Expression of barley clock genes in seedlings grown under different photoperiods
Seedlings were grown in short (6 hr) or long (18 hr) days to examine clock gene expression patterns following multiple day-night cycles with different photoperiods. Clear differences in the timing of peak/trough transcript levels of HvCCA1, HvTOC1, HvGI and HvPRR73 were observed between the short versus long-day treatments (Fig 5). Daylength specific gene expression patterns were also observed for clock-regulated genes (Fig 5). In both short and long days, expression of HvGI was high in the light period and declined at dusk, remaining low throughout the night (Fig 5). Expression of clock genes in short and long days was then compared with expression patterns induced by a single photoperiod; specifically gene expression in darkness during the 24 hours post light pulse. A single photoperiod of 6 hours was sufficient to establish internal rhythms similar to those seen with multiple day-night cycles of equivalent photoperiod. A single 18 hour photoperiod was not able to generate the same rhythm as that observed with multiple day-night cycles (S9 Fig).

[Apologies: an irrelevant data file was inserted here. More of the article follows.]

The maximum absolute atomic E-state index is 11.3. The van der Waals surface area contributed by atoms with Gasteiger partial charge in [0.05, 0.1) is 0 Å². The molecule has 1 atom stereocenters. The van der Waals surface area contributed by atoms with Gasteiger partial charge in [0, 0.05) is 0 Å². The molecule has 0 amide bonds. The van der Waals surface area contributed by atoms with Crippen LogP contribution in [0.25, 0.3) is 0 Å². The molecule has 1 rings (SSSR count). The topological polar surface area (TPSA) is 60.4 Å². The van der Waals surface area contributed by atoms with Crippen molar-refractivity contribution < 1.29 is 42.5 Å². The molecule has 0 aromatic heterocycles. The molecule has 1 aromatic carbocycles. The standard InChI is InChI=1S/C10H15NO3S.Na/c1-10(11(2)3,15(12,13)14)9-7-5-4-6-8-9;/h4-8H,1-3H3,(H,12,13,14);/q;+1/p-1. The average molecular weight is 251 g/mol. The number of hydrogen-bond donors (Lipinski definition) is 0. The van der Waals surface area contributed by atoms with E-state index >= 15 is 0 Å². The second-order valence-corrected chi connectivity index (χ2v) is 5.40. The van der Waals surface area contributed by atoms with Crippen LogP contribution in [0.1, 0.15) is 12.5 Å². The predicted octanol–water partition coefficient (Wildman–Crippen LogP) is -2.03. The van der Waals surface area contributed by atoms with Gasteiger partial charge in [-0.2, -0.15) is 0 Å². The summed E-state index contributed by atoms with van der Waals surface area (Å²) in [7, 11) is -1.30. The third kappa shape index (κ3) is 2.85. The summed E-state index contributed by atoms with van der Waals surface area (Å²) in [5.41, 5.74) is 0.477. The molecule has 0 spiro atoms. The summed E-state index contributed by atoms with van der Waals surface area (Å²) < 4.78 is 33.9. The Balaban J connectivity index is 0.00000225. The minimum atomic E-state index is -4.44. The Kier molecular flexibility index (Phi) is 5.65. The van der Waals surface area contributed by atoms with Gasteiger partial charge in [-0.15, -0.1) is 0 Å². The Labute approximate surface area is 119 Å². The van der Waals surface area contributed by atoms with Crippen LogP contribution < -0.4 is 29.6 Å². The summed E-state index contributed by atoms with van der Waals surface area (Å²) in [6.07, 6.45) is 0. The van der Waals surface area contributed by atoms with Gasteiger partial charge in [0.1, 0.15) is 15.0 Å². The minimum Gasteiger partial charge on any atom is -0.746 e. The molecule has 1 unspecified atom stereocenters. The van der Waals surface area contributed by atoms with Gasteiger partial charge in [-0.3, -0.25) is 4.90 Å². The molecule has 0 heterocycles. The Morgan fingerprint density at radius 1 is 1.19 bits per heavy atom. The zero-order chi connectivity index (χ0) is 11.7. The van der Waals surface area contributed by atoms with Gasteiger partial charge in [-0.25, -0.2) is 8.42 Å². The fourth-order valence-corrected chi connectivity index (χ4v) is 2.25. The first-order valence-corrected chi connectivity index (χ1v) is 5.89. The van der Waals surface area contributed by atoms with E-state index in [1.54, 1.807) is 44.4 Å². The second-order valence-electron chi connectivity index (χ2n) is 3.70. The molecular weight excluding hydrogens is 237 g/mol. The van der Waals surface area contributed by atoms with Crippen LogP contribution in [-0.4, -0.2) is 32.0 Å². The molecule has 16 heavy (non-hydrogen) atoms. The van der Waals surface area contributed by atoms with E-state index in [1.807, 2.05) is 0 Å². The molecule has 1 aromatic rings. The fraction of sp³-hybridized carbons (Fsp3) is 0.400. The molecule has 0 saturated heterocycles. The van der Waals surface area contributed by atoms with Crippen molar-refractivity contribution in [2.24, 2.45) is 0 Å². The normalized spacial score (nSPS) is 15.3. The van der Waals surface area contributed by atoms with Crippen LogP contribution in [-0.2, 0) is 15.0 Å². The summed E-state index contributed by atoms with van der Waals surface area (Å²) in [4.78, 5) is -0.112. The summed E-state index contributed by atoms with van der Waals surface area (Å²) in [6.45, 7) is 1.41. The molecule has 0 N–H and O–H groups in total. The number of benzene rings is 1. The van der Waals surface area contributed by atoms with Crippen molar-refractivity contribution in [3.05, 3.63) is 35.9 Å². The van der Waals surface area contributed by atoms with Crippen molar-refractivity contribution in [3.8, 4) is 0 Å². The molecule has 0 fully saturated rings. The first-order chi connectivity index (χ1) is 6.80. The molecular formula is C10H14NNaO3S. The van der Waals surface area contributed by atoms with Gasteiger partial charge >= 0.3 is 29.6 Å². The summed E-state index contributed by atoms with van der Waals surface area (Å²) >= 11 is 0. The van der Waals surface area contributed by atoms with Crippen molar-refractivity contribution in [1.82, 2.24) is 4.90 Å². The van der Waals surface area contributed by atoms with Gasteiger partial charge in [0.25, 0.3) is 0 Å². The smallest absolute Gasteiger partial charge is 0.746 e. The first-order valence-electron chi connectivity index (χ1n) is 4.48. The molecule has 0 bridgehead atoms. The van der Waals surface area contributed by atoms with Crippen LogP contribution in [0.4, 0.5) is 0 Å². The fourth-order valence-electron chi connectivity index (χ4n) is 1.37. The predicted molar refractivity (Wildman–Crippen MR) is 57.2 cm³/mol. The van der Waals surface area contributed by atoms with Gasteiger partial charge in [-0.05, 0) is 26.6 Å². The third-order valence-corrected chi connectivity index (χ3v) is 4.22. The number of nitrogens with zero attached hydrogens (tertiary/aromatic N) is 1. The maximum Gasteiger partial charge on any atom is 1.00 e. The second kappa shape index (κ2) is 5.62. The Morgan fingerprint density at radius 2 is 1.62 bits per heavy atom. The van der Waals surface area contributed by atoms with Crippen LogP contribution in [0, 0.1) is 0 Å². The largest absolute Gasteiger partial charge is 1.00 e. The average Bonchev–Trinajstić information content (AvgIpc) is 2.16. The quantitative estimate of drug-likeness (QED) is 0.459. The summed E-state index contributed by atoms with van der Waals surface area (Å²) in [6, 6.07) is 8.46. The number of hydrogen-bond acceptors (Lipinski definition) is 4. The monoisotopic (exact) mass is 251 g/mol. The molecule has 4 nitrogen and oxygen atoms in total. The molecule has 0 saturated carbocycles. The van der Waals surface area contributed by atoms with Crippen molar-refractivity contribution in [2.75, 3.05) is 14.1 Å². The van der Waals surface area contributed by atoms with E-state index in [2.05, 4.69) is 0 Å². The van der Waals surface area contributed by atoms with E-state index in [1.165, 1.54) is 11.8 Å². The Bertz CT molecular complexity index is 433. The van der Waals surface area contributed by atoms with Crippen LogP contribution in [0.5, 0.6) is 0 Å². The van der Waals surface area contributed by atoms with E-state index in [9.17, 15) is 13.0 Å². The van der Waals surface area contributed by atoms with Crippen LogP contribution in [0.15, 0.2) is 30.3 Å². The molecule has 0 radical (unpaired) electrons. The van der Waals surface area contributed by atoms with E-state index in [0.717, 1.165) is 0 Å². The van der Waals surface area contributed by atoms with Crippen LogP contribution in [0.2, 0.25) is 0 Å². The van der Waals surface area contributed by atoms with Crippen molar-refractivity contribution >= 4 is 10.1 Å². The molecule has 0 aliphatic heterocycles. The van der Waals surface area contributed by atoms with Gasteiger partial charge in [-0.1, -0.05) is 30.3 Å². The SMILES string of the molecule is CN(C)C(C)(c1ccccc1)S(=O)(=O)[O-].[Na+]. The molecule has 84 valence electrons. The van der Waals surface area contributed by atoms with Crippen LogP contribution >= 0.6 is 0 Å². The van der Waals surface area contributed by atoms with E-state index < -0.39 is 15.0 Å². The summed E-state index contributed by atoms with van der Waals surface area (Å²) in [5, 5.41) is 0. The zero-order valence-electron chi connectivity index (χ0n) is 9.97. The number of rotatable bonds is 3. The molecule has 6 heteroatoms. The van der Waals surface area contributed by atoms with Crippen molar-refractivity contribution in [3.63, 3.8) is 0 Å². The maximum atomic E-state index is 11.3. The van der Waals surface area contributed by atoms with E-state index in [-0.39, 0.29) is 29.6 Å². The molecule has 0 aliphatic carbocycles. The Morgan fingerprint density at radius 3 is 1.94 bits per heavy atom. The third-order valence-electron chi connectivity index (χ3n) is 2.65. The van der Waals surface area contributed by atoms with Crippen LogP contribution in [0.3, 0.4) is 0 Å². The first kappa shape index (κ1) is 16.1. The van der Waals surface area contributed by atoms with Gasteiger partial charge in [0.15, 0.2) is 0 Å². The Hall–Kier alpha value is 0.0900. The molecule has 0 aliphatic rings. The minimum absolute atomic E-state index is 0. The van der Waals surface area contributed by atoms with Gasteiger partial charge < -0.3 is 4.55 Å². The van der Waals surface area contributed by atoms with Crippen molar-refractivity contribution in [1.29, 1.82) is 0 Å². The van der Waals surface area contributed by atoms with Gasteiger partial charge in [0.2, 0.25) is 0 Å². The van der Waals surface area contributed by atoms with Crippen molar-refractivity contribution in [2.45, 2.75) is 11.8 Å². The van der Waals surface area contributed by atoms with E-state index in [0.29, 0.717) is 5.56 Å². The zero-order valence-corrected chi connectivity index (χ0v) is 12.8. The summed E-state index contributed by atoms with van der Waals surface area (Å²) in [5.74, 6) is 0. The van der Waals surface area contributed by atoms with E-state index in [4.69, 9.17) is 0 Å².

Transcript levels of clock or clock-regulated genes, assayed by qRT-PCR, in 5 day old barley seedlings (cv. Sonja) germinated and grown in 6 (blue line) or 18 hour daylengths (red line). Dawn was synchronised between the two photoperiod treatments. RNA was extracted from 3 biological repeats. Average expression is shown relative to ACTIN (Rel. exp.), error bars show standard error. Horizontal axis labels indicate the time (hours) relative to dawn when the first sample was harvested.
Rapid adjustment of circadian oscillations in response to altered photoperiod